To single out individual events or institutions would take too long and the trees would get in the way of the forest. Therefore, when I talk about the Australian government, I am not just talking about those directly employed by the government. I am including those “independent” groups and bodies, like lawyers, who suck on the teat of government for their livelihood.
Feminist ideology is the dominant feature of Australian government bureaucracies. Whilst not always at the forefront of every department, scratch the surface and it soon arises. There are numerous fallacies have come to be accepted as gospel truths thanks to the Feminist influence.
Chief among these is the oppression of women, for which all men, past and present, are guilty of. Closely related, in their minds, is an issue they call violence against women, which they claim explains all domestic disputes.
Therefore, the government tried to translate the madness in my life into a story of Crazy being oppressed by me. To do this they employed what Orwell called doublethink.
Take, for example, her walking out like that. There were times it was portrayed as a symptom of her depression. On other occasions it was my oppressive ways, like keeping the money for rent and groceries, which forced her out.
Had I walked out like that, it would have been called abandonment.
One conversation between a Feminist drone and my son paints a thousand words. He was trying to tell the drone that his mother, Crazy, was the problem. The drone wanted to blame me.
Son: Mum is manipulative, goes into rages and is sometimes violent.
Drone: Did your Dad hit you?
Son: No, Mum hit us much harder and more often than Dad ever did.
Drone: So, you’ve just admitted that Dad did hit you…
This bigoted approach was there in every aspect of my dealings with them. Anything that she did wrong was ignored, excused or minimised. Any fault on my part was exaggerated and referred to repeatedly, no matter how irrelevant it might be to the topic at hand.
“Both parents are to blame,” was said repeatedly, especially when Crazy’s behaviour was clearly wrong and indefensible. And while they were blaming “both” they were always looking at me.
The game here, of course, was to bait me. Any angry response would then have been used to justify the doublethink.
“I don’t care about the parents. I’m concerned about the children,” they also said. This was the same as “Both parents are to blame,” but somehow nobler.
Were they concerned about the children? When the authorities decided to stick their nose in my family’s life, the eldest boy had left home. The other four children lived with Linda and I and saw Crazy regularly and often. All five children were close.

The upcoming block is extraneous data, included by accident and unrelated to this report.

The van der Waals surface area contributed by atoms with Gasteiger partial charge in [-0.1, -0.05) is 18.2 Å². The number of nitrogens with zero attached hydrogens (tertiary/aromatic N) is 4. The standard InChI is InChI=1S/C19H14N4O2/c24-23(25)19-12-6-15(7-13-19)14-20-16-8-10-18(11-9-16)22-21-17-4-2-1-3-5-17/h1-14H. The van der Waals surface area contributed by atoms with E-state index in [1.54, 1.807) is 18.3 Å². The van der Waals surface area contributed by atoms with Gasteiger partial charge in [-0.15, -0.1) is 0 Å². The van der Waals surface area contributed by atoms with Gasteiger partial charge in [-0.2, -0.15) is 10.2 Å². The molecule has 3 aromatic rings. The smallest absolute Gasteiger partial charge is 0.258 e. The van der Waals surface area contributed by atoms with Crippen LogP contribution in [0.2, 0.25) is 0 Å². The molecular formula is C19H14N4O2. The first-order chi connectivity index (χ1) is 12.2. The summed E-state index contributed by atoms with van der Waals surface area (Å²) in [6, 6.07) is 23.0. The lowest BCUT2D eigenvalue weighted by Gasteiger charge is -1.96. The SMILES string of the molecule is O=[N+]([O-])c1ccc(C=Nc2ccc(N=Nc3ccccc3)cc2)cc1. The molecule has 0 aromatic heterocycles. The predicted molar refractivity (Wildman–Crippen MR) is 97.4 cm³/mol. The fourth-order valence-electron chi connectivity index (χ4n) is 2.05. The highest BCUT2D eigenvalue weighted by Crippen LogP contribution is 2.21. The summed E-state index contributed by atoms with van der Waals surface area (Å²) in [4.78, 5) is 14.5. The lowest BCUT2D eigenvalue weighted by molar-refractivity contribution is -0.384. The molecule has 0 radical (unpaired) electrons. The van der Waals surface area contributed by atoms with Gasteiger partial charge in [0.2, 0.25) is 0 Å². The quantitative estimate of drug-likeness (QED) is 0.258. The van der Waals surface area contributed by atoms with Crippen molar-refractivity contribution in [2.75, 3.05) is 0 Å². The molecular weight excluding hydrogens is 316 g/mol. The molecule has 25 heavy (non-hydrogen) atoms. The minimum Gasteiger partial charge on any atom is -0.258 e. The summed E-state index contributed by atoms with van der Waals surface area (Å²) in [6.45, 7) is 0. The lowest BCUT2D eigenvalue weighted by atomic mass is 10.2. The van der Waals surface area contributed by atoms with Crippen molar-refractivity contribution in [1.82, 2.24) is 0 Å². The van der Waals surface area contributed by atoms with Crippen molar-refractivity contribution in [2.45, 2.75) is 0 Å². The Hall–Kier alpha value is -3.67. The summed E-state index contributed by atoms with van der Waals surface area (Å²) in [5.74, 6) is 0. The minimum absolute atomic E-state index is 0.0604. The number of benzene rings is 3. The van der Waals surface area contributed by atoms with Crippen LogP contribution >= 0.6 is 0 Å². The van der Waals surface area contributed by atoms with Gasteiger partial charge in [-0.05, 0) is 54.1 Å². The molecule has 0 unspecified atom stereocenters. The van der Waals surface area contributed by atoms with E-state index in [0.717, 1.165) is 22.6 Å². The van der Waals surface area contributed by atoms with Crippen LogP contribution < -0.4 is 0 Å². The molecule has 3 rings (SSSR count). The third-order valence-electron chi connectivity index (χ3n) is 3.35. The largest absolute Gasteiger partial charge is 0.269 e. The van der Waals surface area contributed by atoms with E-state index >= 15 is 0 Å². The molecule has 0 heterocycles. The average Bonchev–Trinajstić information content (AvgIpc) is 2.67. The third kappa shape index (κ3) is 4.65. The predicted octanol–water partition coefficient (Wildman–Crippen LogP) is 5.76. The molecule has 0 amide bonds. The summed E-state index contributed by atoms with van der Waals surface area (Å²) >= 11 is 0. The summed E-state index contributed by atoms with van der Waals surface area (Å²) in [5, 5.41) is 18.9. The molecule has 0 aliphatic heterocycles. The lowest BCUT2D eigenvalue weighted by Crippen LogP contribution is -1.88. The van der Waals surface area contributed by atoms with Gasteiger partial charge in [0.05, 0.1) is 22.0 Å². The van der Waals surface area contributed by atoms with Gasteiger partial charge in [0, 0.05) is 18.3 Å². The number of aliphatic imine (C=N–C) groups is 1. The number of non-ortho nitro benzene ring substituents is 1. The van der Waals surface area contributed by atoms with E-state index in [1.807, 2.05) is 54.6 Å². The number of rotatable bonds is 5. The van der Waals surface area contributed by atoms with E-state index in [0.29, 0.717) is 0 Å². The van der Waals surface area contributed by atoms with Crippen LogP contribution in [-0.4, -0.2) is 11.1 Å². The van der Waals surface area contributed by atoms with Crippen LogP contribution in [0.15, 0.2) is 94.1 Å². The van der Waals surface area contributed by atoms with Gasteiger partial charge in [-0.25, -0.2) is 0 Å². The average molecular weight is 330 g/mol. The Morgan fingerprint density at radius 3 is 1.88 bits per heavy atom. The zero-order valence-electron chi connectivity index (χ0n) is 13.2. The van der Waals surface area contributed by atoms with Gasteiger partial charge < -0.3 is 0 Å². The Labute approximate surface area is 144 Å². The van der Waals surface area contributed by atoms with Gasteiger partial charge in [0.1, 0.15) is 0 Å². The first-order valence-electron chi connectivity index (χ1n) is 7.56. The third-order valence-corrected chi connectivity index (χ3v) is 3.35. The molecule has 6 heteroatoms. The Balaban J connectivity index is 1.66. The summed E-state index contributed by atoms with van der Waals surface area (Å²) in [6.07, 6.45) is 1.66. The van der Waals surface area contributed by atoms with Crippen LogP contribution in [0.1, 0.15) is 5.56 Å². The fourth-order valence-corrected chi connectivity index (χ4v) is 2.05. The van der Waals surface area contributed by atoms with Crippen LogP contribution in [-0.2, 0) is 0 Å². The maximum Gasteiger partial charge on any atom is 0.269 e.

Here’s how it washed up:
Her three eldest children have disowned Crazy completely. They have also disowned the other two kids.
The eldest boy, who is not my son, brings his son around to my house. Yesterday I got to watch him doing his new trick called walking. We’ve still to decide on a name for me, but I think I’m settling with “Grandpa”.
Crazy has never met her grandson, and, despite living just a 15 minute car ride away, never will.
At age nineteen, Crazy’s second eldest (also not my biological son) asked Linda and I to adopt him. This we gladly did to give him some sense of normalcy. He calls us “Mum” and “Dad”.
When she turned eighteen, my eldest daughter also asked Linda to adopt her, formalising her position. She’s twenty now, and also calls Linda “Mum”.
The two youngest children decided to join their mother in her hatred and contempt for me. What caused me pain was the way they lied knowing that the big bully government would protect them.
They will pay a terrible price for their choices, because now they are stuck with Crazy.
I am not seeking any contact with them. I certainly would never be in physical proximity to them without a witness or a camera. I will never trust either of them again.
So when I talk about surviving Crazy, I am not talking about walking away without scars. But I did walk away with more than Crazy and the Australian government wanted.
I came away with my sanity, my identity and my dignity.
And make no mistake about this. At all times, I was the intended target. My wife Linda, my other step-sons, my children, mother, sister, and other family members, who were all hurt, were just collateral damage.
For Crazy, it was to bring me undone. My diagnosis is jealousy because I have a better life; but also a sick need to dominate anyone in her life any way she can – she has to be the centre of attention.
For the Feminists, it was a chance to dominate a man, while the rest just made sure that the dominating force was aimed at anyone other than themselves.
Every year, this is happening more and more. Every year, more men will be in similar situations. Here are some lessons I learned along the way.
Self-esteem is an iterative thing. The more self-esteem I have, the more I will stand up for myself, which will give me more self-esteem. Similarly, not standing up brings self-loathing and doubt, which leads to less self-esteem, and therefore not standing up.
Therefore it was crucial that I stood up for myself.
I also needed support. Luckily for me I have a supportive wife in Linda. She has given me tremendous strength, courage and comfort. As have the rest of my family and my true friends. And yes, it’s times like these when you find out who your real friends are.
It was also important to know the truth.
Without getting bogged down in philosophical debate, everything can be questioned and therefore doubted. This is something they use to their advantage. Everything I said was questioned, again and again. “But how do you really know that?” or “But what if your memory is wrong?”